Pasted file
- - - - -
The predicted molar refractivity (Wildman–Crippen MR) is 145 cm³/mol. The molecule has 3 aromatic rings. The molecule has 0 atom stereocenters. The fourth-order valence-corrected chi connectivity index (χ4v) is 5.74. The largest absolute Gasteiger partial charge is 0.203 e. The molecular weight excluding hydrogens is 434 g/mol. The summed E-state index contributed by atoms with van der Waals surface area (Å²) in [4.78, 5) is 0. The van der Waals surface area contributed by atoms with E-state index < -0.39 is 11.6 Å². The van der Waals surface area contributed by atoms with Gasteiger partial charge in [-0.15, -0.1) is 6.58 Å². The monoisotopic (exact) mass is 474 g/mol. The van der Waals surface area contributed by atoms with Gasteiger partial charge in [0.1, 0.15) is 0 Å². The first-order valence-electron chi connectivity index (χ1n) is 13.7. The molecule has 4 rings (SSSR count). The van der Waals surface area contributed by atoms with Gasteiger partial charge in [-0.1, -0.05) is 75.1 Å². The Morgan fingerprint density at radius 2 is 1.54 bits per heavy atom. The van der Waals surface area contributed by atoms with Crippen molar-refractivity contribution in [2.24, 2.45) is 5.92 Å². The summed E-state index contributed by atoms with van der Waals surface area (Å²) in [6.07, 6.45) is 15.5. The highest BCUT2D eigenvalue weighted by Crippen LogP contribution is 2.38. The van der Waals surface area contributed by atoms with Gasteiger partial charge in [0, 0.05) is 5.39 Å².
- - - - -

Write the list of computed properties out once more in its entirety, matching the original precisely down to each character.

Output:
The predicted molar refractivity (Wildman–Crippen MR) is 145 cm³/mol. The molecule has 3 aromatic rings. The molecule has 0 atom stereocenters. The fourth-order valence-corrected chi connectivity index (χ4v) is 5.74. The largest absolute Gasteiger partial charge is 0.203 e. The molecular weight excluding hydrogens is 434 g/mol. The summed E-state index contributed by atoms with van der Waals surface area (Å²) in [4.78, 5) is 0. The van der Waals surface area contributed by atoms with E-state index < -0.39 is 11.6 Å². The van der Waals surface area contributed by atoms with Gasteiger partial charge in [-0.15, -0.1) is 6.58 Å². The monoisotopic (exact) mass is 474 g/mol. The van der Waals surface area contributed by atoms with Gasteiger partial charge in [0.1, 0.15) is 0 Å². The first-order valence-electron chi connectivity index (χ1n) is 13.7. The molecule has 4 rings (SSSR count). The van der Waals surface area contributed by atoms with Gasteiger partial charge in [-0.1, -0.05) is 75.1 Å². The Morgan fingerprint density at radius 2 is 1.54 bits per heavy atom. The van der Waals surface area contributed by atoms with Crippen molar-refractivity contribution in [2.24, 2.45) is 5.92 Å². The summed E-state index contributed by atoms with van der Waals surface area (Å²) in [6.07, 6.45) is 15.5. The highest BCUT2D eigenvalue weighted by Crippen LogP contribution is 2.38. The van der Waals surface area contributed by atoms with Gasteiger partial charge in [0, 0.05) is 5.39 Å².